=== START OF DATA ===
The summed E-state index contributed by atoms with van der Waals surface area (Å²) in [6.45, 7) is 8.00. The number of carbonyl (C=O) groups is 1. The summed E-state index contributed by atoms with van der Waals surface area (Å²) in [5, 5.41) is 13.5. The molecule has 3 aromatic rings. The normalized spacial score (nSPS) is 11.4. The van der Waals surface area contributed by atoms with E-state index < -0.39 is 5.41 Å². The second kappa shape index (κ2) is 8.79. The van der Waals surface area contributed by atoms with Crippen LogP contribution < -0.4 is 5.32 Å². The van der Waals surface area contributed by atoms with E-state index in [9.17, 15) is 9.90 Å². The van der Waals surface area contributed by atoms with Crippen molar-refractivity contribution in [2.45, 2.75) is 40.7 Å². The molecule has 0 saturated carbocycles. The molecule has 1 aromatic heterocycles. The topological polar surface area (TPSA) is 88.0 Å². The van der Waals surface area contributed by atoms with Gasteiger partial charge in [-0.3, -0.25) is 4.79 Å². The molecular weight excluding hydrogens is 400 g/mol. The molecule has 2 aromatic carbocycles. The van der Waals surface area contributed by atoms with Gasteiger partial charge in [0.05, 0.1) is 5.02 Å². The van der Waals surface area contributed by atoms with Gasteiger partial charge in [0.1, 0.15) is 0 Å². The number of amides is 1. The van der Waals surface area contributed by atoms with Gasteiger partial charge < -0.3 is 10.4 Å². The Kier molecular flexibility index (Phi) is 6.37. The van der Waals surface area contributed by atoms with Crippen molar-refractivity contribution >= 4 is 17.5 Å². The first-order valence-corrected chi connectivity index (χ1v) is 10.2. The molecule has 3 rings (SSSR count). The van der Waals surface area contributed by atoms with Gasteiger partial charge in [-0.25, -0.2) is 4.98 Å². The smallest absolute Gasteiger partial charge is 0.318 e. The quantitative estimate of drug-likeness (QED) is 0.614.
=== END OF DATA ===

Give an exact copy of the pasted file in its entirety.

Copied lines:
The summed E-state index contributed by atoms with van der Waals surface area (Å²) in [6.45, 7) is 8.00. The number of carbonyl (C=O) groups is 1. The summed E-state index contributed by atoms with van der Waals surface area (Å²) in [5, 5.41) is 13.5. The molecule has 3 aromatic rings. The normalized spacial score (nSPS) is 11.4. The van der Waals surface area contributed by atoms with E-state index < -0.39 is 5.41 Å². The second kappa shape index (κ2) is 8.79. The van der Waals surface area contributed by atoms with Crippen LogP contribution < -0.4 is 5.32 Å². The van der Waals surface area contributed by atoms with E-state index in [9.17, 15) is 9.90 Å². The van der Waals surface area contributed by atoms with Crippen molar-refractivity contribution in [2.45, 2.75) is 40.7 Å². The molecule has 0 saturated carbocycles. The molecule has 1 aromatic heterocycles. The topological polar surface area (TPSA) is 88.0 Å². The van der Waals surface area contributed by atoms with Gasteiger partial charge in [-0.3, -0.25) is 4.79 Å². The molecular weight excluding hydrogens is 400 g/mol. The molecule has 2 aromatic carbocycles. The van der Waals surface area contributed by atoms with Gasteiger partial charge in [0.05, 0.1) is 5.02 Å². The van der Waals surface area contributed by atoms with Gasteiger partial charge in [0.1, 0.15) is 0 Å². The number of amides is 1. The van der Waals surface area contributed by atoms with Gasteiger partial charge < -0.3 is 10.4 Å². The Kier molecular flexibility index (Phi) is 6.37. The van der Waals surface area contributed by atoms with Crippen molar-refractivity contribution >= 4 is 17.5 Å². The first-order valence-corrected chi connectivity index (χ1v) is 10.2. The molecule has 3 rings (SSSR count). The van der Waals surface area contributed by atoms with Gasteiger partial charge in [-0.25, -0.2) is 4.98 Å². The smallest absolute Gasteiger partial charge is 0.318 e. The quantitative estimate of drug-likeness (QED) is 0.614.